News World FBI smacks down Donald Trump’s wiretap claims
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FBI smacks down Donald Trump’s wiretap claims

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President Trump has described his predecessor, Barack Obama, as ''a bad (or sick) guy''. Photo: Getty
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FBI director James Comey has asked the Justice Department to publicly reject Donald Trump’s claims that Barack Obama tapped his phone during the 2016 election, The New York Times has reported.

The Justice Department – led by Mr Trump’s staunch ally Attorney General Jeff Sessions – has reportedly refused to do so. The New York Times said if it or the FBI had publicly rebuked the claims then it would be a “remarkable rebuke of a sitting president”.

Mr Trump has turned to Congress for help in finding evidence to support his unsubstantiated claim that Mr Obama had Trump Tower’s telephones tapped during the election, with the White House saying the issue should be looked at as part of the ongoing congressional probe into Russia’s influence on the US election.

White House spokesman Sean Spicer said Mr Trump or his administration would not comment further until the investigation on the “very troubling” allegations had finished.

“President Trump is requesting that as part of their investigation into Russian activity [that potentially influenced the 2106 election], the congressional intelligence committees exercise their oversight authority to determine whether executive branch investigative powers were abused in 2016,” Mr Spicer said.

Mr Trump was earlier urged by a fellow Republican to put up or shut up about the explosive accusation against Mr Obama.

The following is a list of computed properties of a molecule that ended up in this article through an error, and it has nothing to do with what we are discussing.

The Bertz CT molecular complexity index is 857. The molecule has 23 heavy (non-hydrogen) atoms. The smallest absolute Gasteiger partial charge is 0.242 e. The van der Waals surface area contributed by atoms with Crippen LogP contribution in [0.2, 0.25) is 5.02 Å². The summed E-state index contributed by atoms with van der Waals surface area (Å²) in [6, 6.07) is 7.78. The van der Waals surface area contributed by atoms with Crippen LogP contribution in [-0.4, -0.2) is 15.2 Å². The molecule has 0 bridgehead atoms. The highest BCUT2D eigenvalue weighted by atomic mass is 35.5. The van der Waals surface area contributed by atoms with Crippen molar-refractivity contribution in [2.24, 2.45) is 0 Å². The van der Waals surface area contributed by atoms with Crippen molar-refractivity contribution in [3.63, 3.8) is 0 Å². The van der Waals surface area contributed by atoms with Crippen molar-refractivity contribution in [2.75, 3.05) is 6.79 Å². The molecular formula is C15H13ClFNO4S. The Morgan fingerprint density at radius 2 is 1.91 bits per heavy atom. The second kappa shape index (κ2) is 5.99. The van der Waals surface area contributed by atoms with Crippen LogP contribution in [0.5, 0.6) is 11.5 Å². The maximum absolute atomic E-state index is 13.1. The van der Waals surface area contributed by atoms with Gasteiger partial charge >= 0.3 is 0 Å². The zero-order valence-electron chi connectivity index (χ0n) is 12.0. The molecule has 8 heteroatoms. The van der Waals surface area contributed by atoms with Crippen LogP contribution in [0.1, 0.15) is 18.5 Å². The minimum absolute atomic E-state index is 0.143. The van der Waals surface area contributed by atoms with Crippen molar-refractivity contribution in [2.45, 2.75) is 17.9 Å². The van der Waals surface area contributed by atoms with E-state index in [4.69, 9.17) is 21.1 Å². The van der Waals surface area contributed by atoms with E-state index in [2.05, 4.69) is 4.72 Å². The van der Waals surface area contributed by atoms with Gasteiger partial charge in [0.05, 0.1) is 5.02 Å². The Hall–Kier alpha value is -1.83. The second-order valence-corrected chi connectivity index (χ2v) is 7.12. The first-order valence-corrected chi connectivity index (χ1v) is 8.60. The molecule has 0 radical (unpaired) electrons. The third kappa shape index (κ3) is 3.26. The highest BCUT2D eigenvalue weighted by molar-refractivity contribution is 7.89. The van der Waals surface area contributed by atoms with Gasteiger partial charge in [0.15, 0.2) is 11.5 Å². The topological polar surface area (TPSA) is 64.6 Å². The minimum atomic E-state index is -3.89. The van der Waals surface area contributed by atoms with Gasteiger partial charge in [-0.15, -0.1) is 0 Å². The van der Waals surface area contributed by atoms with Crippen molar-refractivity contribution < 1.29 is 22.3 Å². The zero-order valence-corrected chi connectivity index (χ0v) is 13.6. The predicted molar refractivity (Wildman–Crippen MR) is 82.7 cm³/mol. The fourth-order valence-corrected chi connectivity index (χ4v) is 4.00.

The US President went on a Twitter spree at about 5.35am on Saturday (US time), comparing the alleged tapping to “McCarthyism” and Watergate, and describing Mr Obama as ”a bad (or sick) guy”.

He offered no explanation or evidence to support his claims, but on Thursday, a conservative radio host made claims about alleged steps taken by the Obama administration to influence the election.

Those comments were followed by right-wing news outlet Breitbart, which published an article claiming the Obama administration eavesdropped on the Trump campaign.

A senior White House official told The New York Times that White House chief counsel Donald McGahn was seeking access to an order issued by the Foreign Intelligence Surveillance Court authorising some form of surveillance related to Mr Trump and his associates.

The accusations drew a swift response from Kevin Lewis, a spokesperson for Mr Obama.

“Neither President Obama nor any White House official ever ordered surveillance on any US citizen. Any suggestion otherwise is simply false,” Mr Lewis said in a statement on Saturday.

“A cardinal rule of the Obama Administration was that no White House official ever interfered with any independent investigation led by the Department of Justice.”

Former Obama advisor Ben Rhodes also strongly denied Mr Trump’s allegations, posting on Twitter that it is impossible for a US president to do so.

Director of national intelligence under Mr Obama, James Clapper, told NBC he had no knowledge of the alleged wire-tapping.

“There was no such wire-tap activity mounted against the president-elect at the time as a candidate or against his campaign,” Mr Clapper said.

In Mr Trump’s same burst of tweets he defended Jeff Sessions, the US attorney general facing scrutiny over his meeting with the Russian ambassador to Washington during the 2016 presidential election campaign.

And while he was in the mood for handing out clips, he followed up with one about his former TV Show, The Apprentice:

 

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